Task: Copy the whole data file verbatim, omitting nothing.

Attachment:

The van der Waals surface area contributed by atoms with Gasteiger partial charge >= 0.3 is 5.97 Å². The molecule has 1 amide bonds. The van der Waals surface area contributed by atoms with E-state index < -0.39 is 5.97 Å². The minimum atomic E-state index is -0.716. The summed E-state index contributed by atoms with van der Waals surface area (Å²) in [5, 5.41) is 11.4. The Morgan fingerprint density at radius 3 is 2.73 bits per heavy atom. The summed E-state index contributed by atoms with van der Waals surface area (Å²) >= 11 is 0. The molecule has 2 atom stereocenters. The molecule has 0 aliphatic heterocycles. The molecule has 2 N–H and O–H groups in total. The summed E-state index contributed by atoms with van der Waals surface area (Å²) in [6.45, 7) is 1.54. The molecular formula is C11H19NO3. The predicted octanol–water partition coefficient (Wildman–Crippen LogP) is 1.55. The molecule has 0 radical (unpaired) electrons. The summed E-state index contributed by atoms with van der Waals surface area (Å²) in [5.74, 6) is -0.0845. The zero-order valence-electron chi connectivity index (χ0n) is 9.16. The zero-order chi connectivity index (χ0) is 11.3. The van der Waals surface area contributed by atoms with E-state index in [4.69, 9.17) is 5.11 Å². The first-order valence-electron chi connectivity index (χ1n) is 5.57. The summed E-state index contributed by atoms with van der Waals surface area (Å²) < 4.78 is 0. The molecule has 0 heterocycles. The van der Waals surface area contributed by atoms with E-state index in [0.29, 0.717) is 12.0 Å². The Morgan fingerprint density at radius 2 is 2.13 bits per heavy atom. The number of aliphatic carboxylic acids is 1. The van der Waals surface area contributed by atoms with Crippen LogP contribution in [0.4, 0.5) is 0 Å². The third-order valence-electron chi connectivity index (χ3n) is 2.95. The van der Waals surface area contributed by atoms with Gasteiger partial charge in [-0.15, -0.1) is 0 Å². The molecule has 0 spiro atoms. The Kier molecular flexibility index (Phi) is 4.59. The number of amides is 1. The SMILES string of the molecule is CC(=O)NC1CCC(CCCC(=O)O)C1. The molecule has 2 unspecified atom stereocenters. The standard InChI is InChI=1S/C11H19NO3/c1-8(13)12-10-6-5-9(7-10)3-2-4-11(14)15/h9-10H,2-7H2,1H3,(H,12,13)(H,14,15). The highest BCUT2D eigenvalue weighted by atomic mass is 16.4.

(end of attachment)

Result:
The van der Waals surface area contributed by atoms with Gasteiger partial charge >= 0.3 is 5.97 Å². The molecule has 1 amide bonds. The van der Waals surface area contributed by atoms with E-state index < -0.39 is 5.97 Å². The minimum atomic E-state index is -0.716. The summed E-state index contributed by atoms with van der Waals surface area (Å²) in [5, 5.41) is 11.4. The Morgan fingerprint density at radius 3 is 2.73 bits per heavy atom. The summed E-state index contributed by atoms with van der Waals surface area (Å²) >= 11 is 0. The molecule has 2 atom stereocenters. The molecule has 0 aliphatic heterocycles. The molecule has 2 N–H and O–H groups in total. The summed E-state index contributed by atoms with van der Waals surface area (Å²) in [6.45, 7) is 1.54. The molecular formula is C11H19NO3. The predicted octanol–water partition coefficient (Wildman–Crippen LogP) is 1.55. The molecule has 0 radical (unpaired) electrons. The summed E-state index contributed by atoms with van der Waals surface area (Å²) in [5.74, 6) is -0.0845. The zero-order valence-electron chi connectivity index (χ0n) is 9.16. The zero-order chi connectivity index (χ0) is 11.3. The van der Waals surface area contributed by atoms with E-state index in [4.69, 9.17) is 5.11 Å². The first-order valence-electron chi connectivity index (χ1n) is 5.57. The summed E-state index contributed by atoms with van der Waals surface area (Å²) < 4.78 is 0. The molecule has 0 heterocycles. The van der Waals surface area contributed by atoms with E-state index in [0.29, 0.717) is 12.0 Å². The Morgan fingerprint density at radius 2 is 2.13 bits per heavy atom. The number of aliphatic carboxylic acids is 1. The van der Waals surface area contributed by atoms with Crippen LogP contribution in [0.4, 0.5) is 0 Å². The third-order valence-electron chi connectivity index (χ3n) is 2.95. The van der Waals surface area contributed by atoms with Gasteiger partial charge in [-0.15, -0.1) is 0 Å². The molecule has 0 spiro atoms. The Kier molecular flexibility index (Phi) is 4.59. The number of amides is 1. The SMILES string of the molecule is CC(=O)NC1CCC(CCCC(=O)O)C1. The molecule has 2 unspecified atom stereocenters. The standard InChI is InChI=1S/C11H19NO3/c1-8(13)12-10-6-5-9(7-10)3-2-4-11(14)15/h9-10H,2-7H2,1H3,(H,12,13)(H,14,15). The highest BCUT2D eigenvalue weighted by atomic mass is 16.4.